Unmasked: What 10 million passwords reveal about the people who choose them
A lot is known about passwords. Most are short, simple, and pretty easy to crack. But much less is known about the psychological reasons a person chooses a specific password. We’ve analyzed the password choices of 10 million people, from CEOs to scientists, to find out what they reveal about the things we consider easy to remember and hard to guess.
10 Million Tiny Windows
Who is the first superhero that comes to mind? What about a number between one and 10? And finally, a vibrant color? Quickly think of each of those things if you haven’t already, and then combine all three into a single phrase.
Now, it’s time for us to guess it.
Is it Superman7red? No, no: Batman3Orange? If we guessed any one of the individual answers correctly, it’s because humans are predictable. And that’s the problem with passwords. True, we gave ourselves the advantage of some sneakily chosen questions, but that’s nothing compared to the industrial-scale sneakiness of purpose-built password-breaking software. HashCat, for instance, can take 300,000 guesses at your password a second (depending on how it’s hashed), so even if you chose Hawkeye6yellow, your secret phrase would, sooner or later, not be secret anymore.
Passwords are so often easy to guess because many of us think of obvious words and numbers and combine them in simple ways. We wanted to explore this concept and, in doing so, see what we could find out about how a person’s mind works when he or she arranges words, numbers, and (hopefully) symbols into a (probably not very) unique order.
We began by choosing two data sets to analyze.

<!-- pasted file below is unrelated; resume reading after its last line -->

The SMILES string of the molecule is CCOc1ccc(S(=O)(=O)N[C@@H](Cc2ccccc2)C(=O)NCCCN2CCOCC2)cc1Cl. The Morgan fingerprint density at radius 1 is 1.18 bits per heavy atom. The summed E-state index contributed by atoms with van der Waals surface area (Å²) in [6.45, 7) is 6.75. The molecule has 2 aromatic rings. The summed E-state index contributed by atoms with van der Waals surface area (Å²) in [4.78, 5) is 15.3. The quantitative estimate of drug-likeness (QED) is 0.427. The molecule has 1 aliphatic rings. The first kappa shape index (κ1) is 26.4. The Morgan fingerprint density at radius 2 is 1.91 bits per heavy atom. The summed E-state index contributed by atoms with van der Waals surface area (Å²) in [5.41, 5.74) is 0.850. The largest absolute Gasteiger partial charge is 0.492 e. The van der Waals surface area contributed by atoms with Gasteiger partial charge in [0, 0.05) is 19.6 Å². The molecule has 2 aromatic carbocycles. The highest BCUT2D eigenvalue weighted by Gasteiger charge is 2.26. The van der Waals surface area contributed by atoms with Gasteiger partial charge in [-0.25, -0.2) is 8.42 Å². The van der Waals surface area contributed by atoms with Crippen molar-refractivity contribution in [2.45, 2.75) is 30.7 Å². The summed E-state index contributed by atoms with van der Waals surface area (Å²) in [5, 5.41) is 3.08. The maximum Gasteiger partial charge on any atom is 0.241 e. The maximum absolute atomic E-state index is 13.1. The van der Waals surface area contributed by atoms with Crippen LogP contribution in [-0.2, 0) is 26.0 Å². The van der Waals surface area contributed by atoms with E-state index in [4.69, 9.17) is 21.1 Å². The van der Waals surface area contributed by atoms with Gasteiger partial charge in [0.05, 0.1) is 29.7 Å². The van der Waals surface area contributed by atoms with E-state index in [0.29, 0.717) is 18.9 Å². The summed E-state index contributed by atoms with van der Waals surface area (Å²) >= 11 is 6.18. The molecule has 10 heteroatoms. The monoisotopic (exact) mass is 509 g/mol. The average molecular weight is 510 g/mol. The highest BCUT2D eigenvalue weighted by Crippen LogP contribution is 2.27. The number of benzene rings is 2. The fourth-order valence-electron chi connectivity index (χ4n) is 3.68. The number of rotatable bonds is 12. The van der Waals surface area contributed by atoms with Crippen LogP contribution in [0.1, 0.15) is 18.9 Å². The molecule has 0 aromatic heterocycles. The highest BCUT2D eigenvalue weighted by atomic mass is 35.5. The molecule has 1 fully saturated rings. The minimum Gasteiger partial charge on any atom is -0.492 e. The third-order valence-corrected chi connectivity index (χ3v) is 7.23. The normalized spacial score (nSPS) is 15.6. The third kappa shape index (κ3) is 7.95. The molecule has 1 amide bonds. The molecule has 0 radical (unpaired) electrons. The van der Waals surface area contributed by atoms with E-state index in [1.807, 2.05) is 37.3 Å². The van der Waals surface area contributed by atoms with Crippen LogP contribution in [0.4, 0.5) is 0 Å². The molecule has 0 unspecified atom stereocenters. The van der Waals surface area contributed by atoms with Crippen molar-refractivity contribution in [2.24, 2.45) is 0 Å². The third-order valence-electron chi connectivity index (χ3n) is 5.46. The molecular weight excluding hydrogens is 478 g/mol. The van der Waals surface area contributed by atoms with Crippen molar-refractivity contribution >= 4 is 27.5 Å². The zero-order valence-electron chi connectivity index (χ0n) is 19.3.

Two Data Sets, Several Caveats
The first data set is a dump of 5 million credentials that first showed up in September 2014 on a Russian BitCoin forum.1 They appeared to be Gmail accounts (and some Yandex.ru), but further inspection showed that, while most of the emails included were valid Gmail addresses, most of the plain-text passwords were either old Gmail ones (i.e. no longer active) or passwords that were not used with the associated Gmail addresses. Nevertheless, WordPress.com reset 100,000 accounts and said that a further 600,000 were potentially at risk.2 The dump appears to be several years’ worth of passwords that were collected from various places, by various means. For our academic purposes, however, this didn’t matter. The passwords were still chosen by Gmail account holders, even if they weren’t for their own Gmail accounts and given that 98 percent were no longer in use, we felt we could safely explore them.3
We used this data set, which we’ll call the “Gmail dump,” to answer demographic questions (especially those related to the genders and ages of password-choosers). We extracted these facts by searching the 5 million email addresses for any that contained first names and years of birth. For example, if an address was John.Smith1984@gmail.com, it was coded as a male born in 1984. This method of inference can be tricky. We won’t bore you with too many technical details here, but by the end of the coding process, we had 485,000 of the 5 million Gmail addresses coded for gender and 220,000 coded for age. At this point, it’s worth bearing in mind the question, “Do users who include their first names and years of birth in their email addresses choose different passwords than those who don’t?”—because it’s theoretically possible they do. We’ll discuss that more a bit later.
For now, though, here’s how the users we coded were divided by decade of birth and gender. Continue Reading…